Longwood Gardens gives students the time and resources to organise outings to local horticultural places of interest. We have had the opportunity each week to be a part of these. It is a wonderful thing, firstly allowing students to catch up with others who may be working in different areas. Longwood is a large place and by its nature can become compartmentalised. Secondly, it enables one to see how others respond to different settings, and to discuss what enthuses each other.
Recently we visited the carosel lavender farm. This is a project started by a pair after they began renovating a historic farmhouse, which I believe began its life in 1748. The location of the farm is within the notable Bucks County, a staggeringly beautiful picturesque rustic idyll.
Incidentally they also have a couple of llamas. A surprising addition to the scenery, but one that I enjoyed. I am used to horses and cows coming over to see you from an english field. The llamas seemed friendly, but they certainly have an aloofness which I expected.
The renovation of the farm buildings had been undertaken with real care and skill. There were gardens surrounding the renovated farm buildings created in a cottagy style which suited their surroundings.
We have lavender farms near to Hidcote, and these scenes evoked memories of walking through the cotswold countryside. The feelings mixed with the mediterranean, focussed through the owner having strong ties to there, to form a beautiful scenic mixture.
A lavender maze was a beautiful area to play in and admire out of.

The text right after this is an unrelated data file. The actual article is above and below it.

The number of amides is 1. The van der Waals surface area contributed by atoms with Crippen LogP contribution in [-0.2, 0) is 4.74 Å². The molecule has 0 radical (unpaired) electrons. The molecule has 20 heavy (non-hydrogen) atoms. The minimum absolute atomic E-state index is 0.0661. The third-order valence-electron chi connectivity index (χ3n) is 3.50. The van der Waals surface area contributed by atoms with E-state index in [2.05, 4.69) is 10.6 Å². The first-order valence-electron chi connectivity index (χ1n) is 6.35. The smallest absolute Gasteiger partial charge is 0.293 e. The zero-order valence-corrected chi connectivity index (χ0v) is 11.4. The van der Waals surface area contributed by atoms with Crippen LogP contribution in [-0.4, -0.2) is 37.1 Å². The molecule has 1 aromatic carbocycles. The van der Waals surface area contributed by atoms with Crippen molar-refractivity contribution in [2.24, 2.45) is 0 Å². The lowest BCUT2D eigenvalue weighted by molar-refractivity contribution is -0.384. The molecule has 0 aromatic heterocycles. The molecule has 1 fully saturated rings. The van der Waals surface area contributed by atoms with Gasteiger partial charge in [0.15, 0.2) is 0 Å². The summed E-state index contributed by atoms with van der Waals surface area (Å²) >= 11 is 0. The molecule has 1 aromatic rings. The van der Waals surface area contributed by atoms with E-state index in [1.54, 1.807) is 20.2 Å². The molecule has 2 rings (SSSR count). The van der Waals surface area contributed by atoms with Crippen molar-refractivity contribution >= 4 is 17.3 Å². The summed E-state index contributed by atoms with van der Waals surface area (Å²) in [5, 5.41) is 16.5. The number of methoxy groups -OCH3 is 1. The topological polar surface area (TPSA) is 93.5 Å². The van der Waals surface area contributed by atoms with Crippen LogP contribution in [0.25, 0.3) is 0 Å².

There was a good selection of lavender types and cultivars grown. The varieties had been selected by trial. The most successful varieties are then propagated. The progeny from specimens grown on the site are used to renew the collection, as these plants are adapted to the local environment better than specimens bought in. Both French (lavendula dentata) and English lavender (lavendula angustifolia) is grown.
Good husbandry involves keeping the plants compact, particularly to guard against snow damage, which actually serves to insulate the plant if it has good form. The slope is the key, provided keen drainage from the mature plantings. However, keeping the youngsters well watered during establishment is vital.
I liked the setting. The rural landscape and the renovated buildings. The ethos of the business was open, transparent, traditional, and at a scale not to lose this.
It was beautiful and functional, and allowed visitors to use the landscape how they wished. This flexibility impressed.